A 2014 paper, for example, describes two studies of chronic Chron's patients in which half were given the drug and half were given a placebo. The first study showed a decrease in symptoms in 10 of 11 subjects on cannabis, compared to in just 4 of 10 on the placebo. Yet, when they did a follow-up study using low-dose cannabidiol, they saw no effect in the patients. 

Marijuana may also be helpful in controlling epileptic seizures.

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A drug called Epidiolex, which contains cannabidiol (the marijuana component referenced on slide #3) may be on its way to becoming the first of its kind to win FDA approval for the treatment of rare forms of childhood epilepsy. The company that makes it, GW Pharma, is exploring CBD for its potential use in people with Dravet syndrome and Lennox-Gastaut syndrome, a rare form of childhood-onset epilepsy that's associated with multiple types of seizures. 

In March 2016, the company came out with phase 3 trial data that  showed  positive results of the drug.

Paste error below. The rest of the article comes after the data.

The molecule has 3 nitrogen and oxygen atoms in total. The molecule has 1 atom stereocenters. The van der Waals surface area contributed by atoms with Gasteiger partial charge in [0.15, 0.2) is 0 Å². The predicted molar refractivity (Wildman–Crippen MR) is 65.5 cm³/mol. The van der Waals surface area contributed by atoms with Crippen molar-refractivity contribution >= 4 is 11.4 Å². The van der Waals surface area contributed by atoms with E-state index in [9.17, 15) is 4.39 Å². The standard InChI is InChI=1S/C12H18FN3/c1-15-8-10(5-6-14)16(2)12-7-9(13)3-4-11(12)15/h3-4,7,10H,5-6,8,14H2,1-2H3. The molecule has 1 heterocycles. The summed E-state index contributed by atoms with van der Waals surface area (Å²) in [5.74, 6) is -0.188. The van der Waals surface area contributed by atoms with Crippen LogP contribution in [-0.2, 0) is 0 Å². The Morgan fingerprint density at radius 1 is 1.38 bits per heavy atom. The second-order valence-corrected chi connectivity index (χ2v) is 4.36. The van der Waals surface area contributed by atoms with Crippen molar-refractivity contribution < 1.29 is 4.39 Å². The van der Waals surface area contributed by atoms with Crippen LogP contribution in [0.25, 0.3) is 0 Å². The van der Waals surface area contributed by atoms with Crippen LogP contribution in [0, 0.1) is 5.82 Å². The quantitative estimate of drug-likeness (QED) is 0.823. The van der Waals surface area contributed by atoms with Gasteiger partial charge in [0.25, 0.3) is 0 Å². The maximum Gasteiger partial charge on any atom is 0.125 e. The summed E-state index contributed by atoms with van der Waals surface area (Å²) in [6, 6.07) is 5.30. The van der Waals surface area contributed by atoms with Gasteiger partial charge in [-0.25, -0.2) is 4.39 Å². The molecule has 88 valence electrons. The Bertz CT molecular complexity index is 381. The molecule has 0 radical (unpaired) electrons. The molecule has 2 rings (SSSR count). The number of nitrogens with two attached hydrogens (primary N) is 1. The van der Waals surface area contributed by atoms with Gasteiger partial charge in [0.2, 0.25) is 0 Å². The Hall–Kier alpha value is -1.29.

But it can also mess with our sense of balance.

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It may throw off your balance, since it influences activity in the cerebellum and basal ganglia, two brain areas that help regulate balance, coordination, reaction time, and posture.

And distort our sense of time.

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Feeling like time is sped up or slowed down is one of the most commonly reported effects of using marijuana. A 2012 paper sought to draw some more solid conclusions from some of the studies on those anecdotal reports, but couldn't.